Many readers have asked how it was that Katherine and Aleksey end up married. From the first chapters of THE LAST LETTER, readers knew that the two got married and this peaked their curiosity. So THE KITCHEN MISTRESS begins to show how Katherine and Aleksey’s paths cross after that fateful year on the prairie.
Part of 19th century courtship involved letter writing… To get me thinking in that vein I pulled out some of Jeanie Arthur’s love letters to her fiancé Frank… What a different world it was.
An inspirational trip to the island of Anguilla (more on that soon!) has led me to the realization that The Kitchen Mistress needs some adjustments. I’ve been unable to finish it for months, knowing something was wrong but not being able to pinpoint the problem. Though nearly every single scene is in place for Katherine’s story, I came to see that the voice is slightly off, it lacks that engaging hook that readers need in order to love it. In this case, the novel needs to be rewritten in first person.
This realization got me back to thinking about setting and character development as I think a story told in first person changes the way the setting comes to life. I wrote this article for Writer’s Digest last summer and thought it might be good to pull it out and re-educate myself. Have you been thinking about all the ways setting can change the way a character moves through a story? Well, I’ve included the opening paragraph (the link is at the end o the paragraph, too) of the article to help you think more…
Five authors can be given the same basic plot elements and through each author’s use of time and place the characters will develop differently and each story will unfold in utterly unique ways. For example—boy meets girl, hot romance ensues, parents intervene, boy and girl separate, they get new jobs, some how boy and girl end up together, happily. Set in New York City, 2015 each element of this “story” will be unrecognizable in the face of the same events plotted out in 1905 Pittsburgh, Pennsylvania. Attention to setting as a means of character development gives the author the chance to write an original story that leaves readers attached to the characters long after the book is finished. Here are some ways to infuse your manuscript with meaningful and unexpected details that keep the reader turning pages…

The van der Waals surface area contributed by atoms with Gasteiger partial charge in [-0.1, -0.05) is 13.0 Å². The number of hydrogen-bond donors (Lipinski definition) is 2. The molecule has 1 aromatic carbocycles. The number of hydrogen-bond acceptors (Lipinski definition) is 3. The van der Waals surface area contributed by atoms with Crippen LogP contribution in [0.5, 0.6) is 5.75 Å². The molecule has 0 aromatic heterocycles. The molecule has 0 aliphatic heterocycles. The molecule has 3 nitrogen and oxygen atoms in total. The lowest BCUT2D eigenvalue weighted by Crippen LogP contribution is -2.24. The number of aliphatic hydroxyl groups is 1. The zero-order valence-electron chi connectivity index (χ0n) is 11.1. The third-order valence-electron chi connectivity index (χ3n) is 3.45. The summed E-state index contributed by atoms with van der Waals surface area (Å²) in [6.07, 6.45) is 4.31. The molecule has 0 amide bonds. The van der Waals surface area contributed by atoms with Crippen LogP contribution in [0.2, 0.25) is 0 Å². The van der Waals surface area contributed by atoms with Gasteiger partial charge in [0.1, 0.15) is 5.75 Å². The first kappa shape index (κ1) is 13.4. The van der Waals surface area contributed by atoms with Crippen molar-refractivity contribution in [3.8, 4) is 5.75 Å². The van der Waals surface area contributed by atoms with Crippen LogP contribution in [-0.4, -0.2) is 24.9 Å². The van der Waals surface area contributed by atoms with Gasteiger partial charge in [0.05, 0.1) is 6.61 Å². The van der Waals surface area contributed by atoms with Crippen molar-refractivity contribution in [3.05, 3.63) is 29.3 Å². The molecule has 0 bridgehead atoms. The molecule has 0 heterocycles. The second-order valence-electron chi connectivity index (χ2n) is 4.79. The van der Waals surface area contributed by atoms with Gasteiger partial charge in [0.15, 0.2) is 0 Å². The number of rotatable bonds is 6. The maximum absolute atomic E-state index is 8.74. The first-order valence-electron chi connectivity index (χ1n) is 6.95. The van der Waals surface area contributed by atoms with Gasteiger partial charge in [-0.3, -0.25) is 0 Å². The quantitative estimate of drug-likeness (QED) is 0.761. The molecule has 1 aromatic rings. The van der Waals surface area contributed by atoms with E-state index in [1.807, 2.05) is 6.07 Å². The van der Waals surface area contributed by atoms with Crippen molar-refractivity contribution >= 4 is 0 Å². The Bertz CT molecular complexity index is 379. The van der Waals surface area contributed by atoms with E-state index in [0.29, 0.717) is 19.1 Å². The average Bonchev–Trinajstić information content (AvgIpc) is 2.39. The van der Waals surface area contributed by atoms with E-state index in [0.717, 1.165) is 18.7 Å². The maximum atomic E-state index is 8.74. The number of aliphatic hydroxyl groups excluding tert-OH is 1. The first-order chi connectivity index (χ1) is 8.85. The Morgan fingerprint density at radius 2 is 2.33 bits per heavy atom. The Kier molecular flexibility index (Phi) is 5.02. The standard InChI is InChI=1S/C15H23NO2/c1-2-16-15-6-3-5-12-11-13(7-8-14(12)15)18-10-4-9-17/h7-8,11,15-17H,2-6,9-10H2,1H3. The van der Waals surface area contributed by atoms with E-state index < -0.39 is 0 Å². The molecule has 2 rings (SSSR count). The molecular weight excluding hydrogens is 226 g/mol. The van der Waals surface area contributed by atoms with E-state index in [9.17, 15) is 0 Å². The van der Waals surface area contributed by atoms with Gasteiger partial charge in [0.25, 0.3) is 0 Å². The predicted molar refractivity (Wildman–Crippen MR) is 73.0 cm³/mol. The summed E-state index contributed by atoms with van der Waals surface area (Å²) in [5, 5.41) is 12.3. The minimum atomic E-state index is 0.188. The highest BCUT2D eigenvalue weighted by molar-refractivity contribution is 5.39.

Another etching by Henri Boutet done sometime in the 1880’s-90’s. This one is called Discovery and the accompanying line at the bottom reads (very loosely translated from French): “She attended a ball. It was successful and now the love letters are flying in!”
Although I’ve been unable to tackle huge chunks of The Kitchen Mistress I have been doing small things like writing the love letters that Aleksey sends to Katherine even though he’s right there in town. Was he particularly romantic? We would certainly characterize that behavior as romantic in today’s world.
But a man could not pick up the phone and call to talk to the woman he met the night before in 1890. Nor was every man automatically invited to pop in for tea the next day. So with his heart pounding for the babe he danced with three times the night before, he wrote letters. I suppose the one sure way make sure a woman knew what a man thought about her was to get it down on paper and into her hands before the rest of her suitors did.
Of course, tightly laced rules and manners loosened up for people who did not run in high society circles. Women and men in “lower” segments of society might have run into each other heading to the mines and the dress shop. They might have been freer to converse than the courting couples who were closely supervised by their leisure class elders. Some of those boundaries are explored in The Kitchen Mistress as Katherine and Aleksey rekindle their prairie friendship.
I’m thinking about this quote in terms of characters in The Kitchen Mistress. Characters shouldn’t only see the world in black and white or be entirely good or bad. But Pearl has an innocence, a generosity (even though she has nothing much to give) that makes me smile every time I think of working on a scene she is in. She has some flaws, but I love this part of her–the giving part.
My writing has been up and down in the past few months. Life has interfered in a way it never has before. Outside voices have mixed with the inner knowledge that I am on the right path, scaring the hell out of me. Rupi Kaur’s poem came to me at just the right time. I’m slowly working my way back into the writing. But it’s completely different. I’ve gone from being able to make broad sweeping revisions at the same time as I make teeny specific alterations to only being able to fiddle with timelines or voices or snapshots of scenes. It’s frustrating and frightening that this has changed for me. I’ve even sat with the idea that maybe I am not cut out to continue writing. But that isn’t it. I want that work in my life. And I have to find a way to invite a reliable production patterns back into the process. Even if it’s different than it’s been the last 15 years, I have to believe the answer is somewhere near. I just need to find it.
So much happens to Katherine on her journey as Violet Pendergrass’ Kitchen Mistress.
As readers of The Letter Series know, Katherine is an artist, a painter, a sketcher—an intuitive young lady. I found this painting on Ebay. As soon as I saw it I thought, Katherine would paint just like that. And so I had to have it.
As I rewrite Katherine’s tale I’d like to know—what do you want to know about her life?Coming 2016
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